relativity review

Title: Relativity
Author: Antonia Hayes
Publication Date: 3rd May 2016
Genre: Contemporary Adult Fiction

Note: I won this proof copy as part of a Goodreads giveaway, and this is my honest review in return.

ukcover1A tiny baby is rushed to hospital with injuries to his brain. Doctors suspect he was shaken by his father, who is later charged and convicted.

Twelve years later, Ethan is now a singular young boy. Gifted with an innate affinity for physics and astronomy, Ethan sees the world in ways other simply can’t – through a prism of light, time, stars and space.

Ethan’s mother, Claire, has tried to keep him from finding out about what happened when he was a baby. But the older Ethan gets, the more questions he asks about his absent father.

A single handwritten letter is all it takes to set off a dramatic chain of events, pulling both parents into Ethan’s orbit. As the years seem to warp and bend, the past is both relived and revealed anew for each of them.

When I finished this book, I didn’t know what to do with myself. I had no words to explain it. I loved it. The second I put the book down I took to Twitter, and this was my instant reaction:

Relativity follows a young boy called Ethan who has an astonishing mind for physics. He can literally see physics: he sees colours in light, energy and sound waves. At first I thought the simple answer behind it was that he has an amazing imagination and his affinity for physics lets him see everything literally. This book, however, in its convincing, beautiful, heartbreaking way, tells the story of just how this is possible – and let me tell you now… you’re in for a rollercoaster of a book. The story fluctuates naturally and effortlessly between happy and colourful, to dark and heart wrenching.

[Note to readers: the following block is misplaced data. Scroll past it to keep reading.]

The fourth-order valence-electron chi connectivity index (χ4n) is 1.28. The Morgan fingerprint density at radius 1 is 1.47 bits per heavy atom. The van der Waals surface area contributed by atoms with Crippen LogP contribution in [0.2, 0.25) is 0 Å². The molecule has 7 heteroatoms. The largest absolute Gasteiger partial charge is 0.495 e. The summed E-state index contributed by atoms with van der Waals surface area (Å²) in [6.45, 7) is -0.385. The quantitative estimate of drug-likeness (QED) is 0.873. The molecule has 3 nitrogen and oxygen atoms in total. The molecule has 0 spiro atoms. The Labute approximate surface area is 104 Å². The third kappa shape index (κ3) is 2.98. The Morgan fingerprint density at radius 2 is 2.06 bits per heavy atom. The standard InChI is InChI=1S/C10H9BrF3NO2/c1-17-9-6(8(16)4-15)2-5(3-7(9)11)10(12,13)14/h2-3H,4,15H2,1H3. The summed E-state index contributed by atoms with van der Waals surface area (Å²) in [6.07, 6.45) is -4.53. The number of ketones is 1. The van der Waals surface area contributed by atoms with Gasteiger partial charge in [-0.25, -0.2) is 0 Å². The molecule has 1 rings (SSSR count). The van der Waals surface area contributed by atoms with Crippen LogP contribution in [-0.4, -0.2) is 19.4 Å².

One great thing about Relativity is that it doesn’t only focus on Ethan, although he is the protagonist. We get to learn about Ethan’s parents, Claire and Mark, too. We learn about their lives before and after the birth of Ethan, their families, and their true feelings towards their son and each other. The interaction between the two characters is authentic and genuine; it’s not something from a fairy tale. The relationship Ethan has with both of his parents is also written wonderfully, and his relationship with his new friend Alison, a sweet girl with epilepsy whom Ethan meets while in hospital, made me smile – it’s like a temporary escape, for the characters and for the reader, from the harsh reality of what is actually happening to them.

The science is something that impressed me most about this book. Every scientific metaphor, every vision that Ethan sees and every conversation the characters have about theoretic or particle physics, is so amazingly written that I was hanging on to every word, fascinated by the facts and theories. It was so compelling and thought-provoking that it made me want to take more of an interest in physics (and as someone who was awful at physics in school, that is a huge statement for me to make).

I could talk about this book for hours; I only finished it two days ago and I’ve already recommended it to three people. In this review though, I don’t think there’s anything else I can say other than I adore this book, and it took all my strength not to turn right back to the beginning and start reading it all over again.


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